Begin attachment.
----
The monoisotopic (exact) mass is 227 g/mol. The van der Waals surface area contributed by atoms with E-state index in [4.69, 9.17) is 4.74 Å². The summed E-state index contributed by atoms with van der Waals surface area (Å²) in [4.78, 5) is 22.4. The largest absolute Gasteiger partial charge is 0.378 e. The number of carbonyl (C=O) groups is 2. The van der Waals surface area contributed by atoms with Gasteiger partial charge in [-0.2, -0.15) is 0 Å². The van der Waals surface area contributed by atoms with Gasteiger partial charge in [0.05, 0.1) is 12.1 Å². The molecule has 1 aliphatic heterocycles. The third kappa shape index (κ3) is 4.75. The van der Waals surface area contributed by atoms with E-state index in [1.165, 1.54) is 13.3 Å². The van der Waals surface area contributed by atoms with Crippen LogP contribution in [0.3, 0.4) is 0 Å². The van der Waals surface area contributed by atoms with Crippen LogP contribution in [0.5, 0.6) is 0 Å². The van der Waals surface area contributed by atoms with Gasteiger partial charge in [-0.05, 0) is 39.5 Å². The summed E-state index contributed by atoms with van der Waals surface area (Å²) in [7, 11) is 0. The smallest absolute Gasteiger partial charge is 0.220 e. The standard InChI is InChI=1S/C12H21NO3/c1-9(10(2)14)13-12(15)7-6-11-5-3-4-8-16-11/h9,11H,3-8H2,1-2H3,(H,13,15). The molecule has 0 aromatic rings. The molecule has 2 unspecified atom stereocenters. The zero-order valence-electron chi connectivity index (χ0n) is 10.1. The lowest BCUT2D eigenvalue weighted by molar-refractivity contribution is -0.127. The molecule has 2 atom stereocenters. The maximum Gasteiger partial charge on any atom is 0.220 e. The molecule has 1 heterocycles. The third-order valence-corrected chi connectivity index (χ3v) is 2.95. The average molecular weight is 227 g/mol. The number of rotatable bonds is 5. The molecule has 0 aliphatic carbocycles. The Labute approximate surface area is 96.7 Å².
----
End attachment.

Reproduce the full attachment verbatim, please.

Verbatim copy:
The monoisotopic (exact) mass is 227 g/mol. The van der Waals surface area contributed by atoms with E-state index in [4.69, 9.17) is 4.74 Å². The summed E-state index contributed by atoms with van der Waals surface area (Å²) in [4.78, 5) is 22.4. The largest absolute Gasteiger partial charge is 0.378 e. The number of carbonyl (C=O) groups is 2. The van der Waals surface area contributed by atoms with Gasteiger partial charge in [-0.2, -0.15) is 0 Å². The van der Waals surface area contributed by atoms with Gasteiger partial charge in [0.05, 0.1) is 12.1 Å². The molecule has 1 aliphatic heterocycles. The third kappa shape index (κ3) is 4.75. The van der Waals surface area contributed by atoms with E-state index in [1.165, 1.54) is 13.3 Å². The van der Waals surface area contributed by atoms with Crippen LogP contribution in [0.3, 0.4) is 0 Å². The van der Waals surface area contributed by atoms with Crippen LogP contribution in [0.5, 0.6) is 0 Å². The van der Waals surface area contributed by atoms with Gasteiger partial charge in [-0.05, 0) is 39.5 Å². The summed E-state index contributed by atoms with van der Waals surface area (Å²) in [7, 11) is 0. The smallest absolute Gasteiger partial charge is 0.220 e. The standard InChI is InChI=1S/C12H21NO3/c1-9(10(2)14)13-12(15)7-6-11-5-3-4-8-16-11/h9,11H,3-8H2,1-2H3,(H,13,15). The molecule has 0 aromatic rings. The molecule has 2 unspecified atom stereocenters. The zero-order valence-electron chi connectivity index (χ0n) is 10.1. The lowest BCUT2D eigenvalue weighted by molar-refractivity contribution is -0.127. The molecule has 2 atom stereocenters. The maximum Gasteiger partial charge on any atom is 0.220 e. The molecule has 1 heterocycles. The third-order valence-corrected chi connectivity index (χ3v) is 2.95. The average molecular weight is 227 g/mol. The number of rotatable bonds is 5. The molecule has 0 aliphatic carbocycles. The Labute approximate surface area is 96.7 Å².